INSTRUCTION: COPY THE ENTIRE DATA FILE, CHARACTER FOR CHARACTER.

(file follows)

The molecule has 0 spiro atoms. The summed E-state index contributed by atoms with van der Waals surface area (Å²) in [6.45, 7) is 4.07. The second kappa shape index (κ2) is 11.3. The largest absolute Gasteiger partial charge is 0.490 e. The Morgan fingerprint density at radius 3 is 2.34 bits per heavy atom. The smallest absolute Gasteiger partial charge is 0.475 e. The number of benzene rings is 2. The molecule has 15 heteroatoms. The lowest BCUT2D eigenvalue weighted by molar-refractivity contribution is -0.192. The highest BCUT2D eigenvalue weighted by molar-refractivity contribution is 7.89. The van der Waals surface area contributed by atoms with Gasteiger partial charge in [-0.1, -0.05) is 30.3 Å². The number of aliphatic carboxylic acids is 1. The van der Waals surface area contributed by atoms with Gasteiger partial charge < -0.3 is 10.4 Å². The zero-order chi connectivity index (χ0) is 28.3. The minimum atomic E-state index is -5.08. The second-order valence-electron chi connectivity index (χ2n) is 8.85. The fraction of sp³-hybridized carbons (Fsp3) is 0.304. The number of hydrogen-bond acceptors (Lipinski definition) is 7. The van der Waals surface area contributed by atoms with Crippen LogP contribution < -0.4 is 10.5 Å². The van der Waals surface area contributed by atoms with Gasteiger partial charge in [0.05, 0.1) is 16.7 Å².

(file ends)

The molecule has 0 spiro atoms. The summed E-state index contributed by atoms with van der Waals surface area (Å²) in [6.45, 7) is 4.07. The second kappa shape index (κ2) is 11.3. The largest absolute Gasteiger partial charge is 0.490 e. The Morgan fingerprint density at radius 3 is 2.34 bits per heavy atom. The smallest absolute Gasteiger partial charge is 0.475 e. The number of benzene rings is 2. The molecule has 15 heteroatoms. The lowest BCUT2D eigenvalue weighted by molar-refractivity contribution is -0.192. The highest BCUT2D eigenvalue weighted by molar-refractivity contribution is 7.89. The van der Waals surface area contributed by atoms with Gasteiger partial charge in [-0.1, -0.05) is 30.3 Å². The number of aliphatic carboxylic acids is 1. The van der Waals surface area contributed by atoms with Gasteiger partial charge < -0.3 is 10.4 Å². The zero-order chi connectivity index (χ0) is 28.3. The minimum atomic E-state index is -5.08. The second-order valence-electron chi connectivity index (χ2n) is 8.85. The fraction of sp³-hybridized carbons (Fsp3) is 0.304. The number of hydrogen-bond acceptors (Lipinski definition) is 7. The van der Waals surface area contributed by atoms with Crippen LogP contribution < -0.4 is 10.5 Å². The van der Waals surface area contributed by atoms with Gasteiger partial charge in [0.05, 0.1) is 16.7 Å².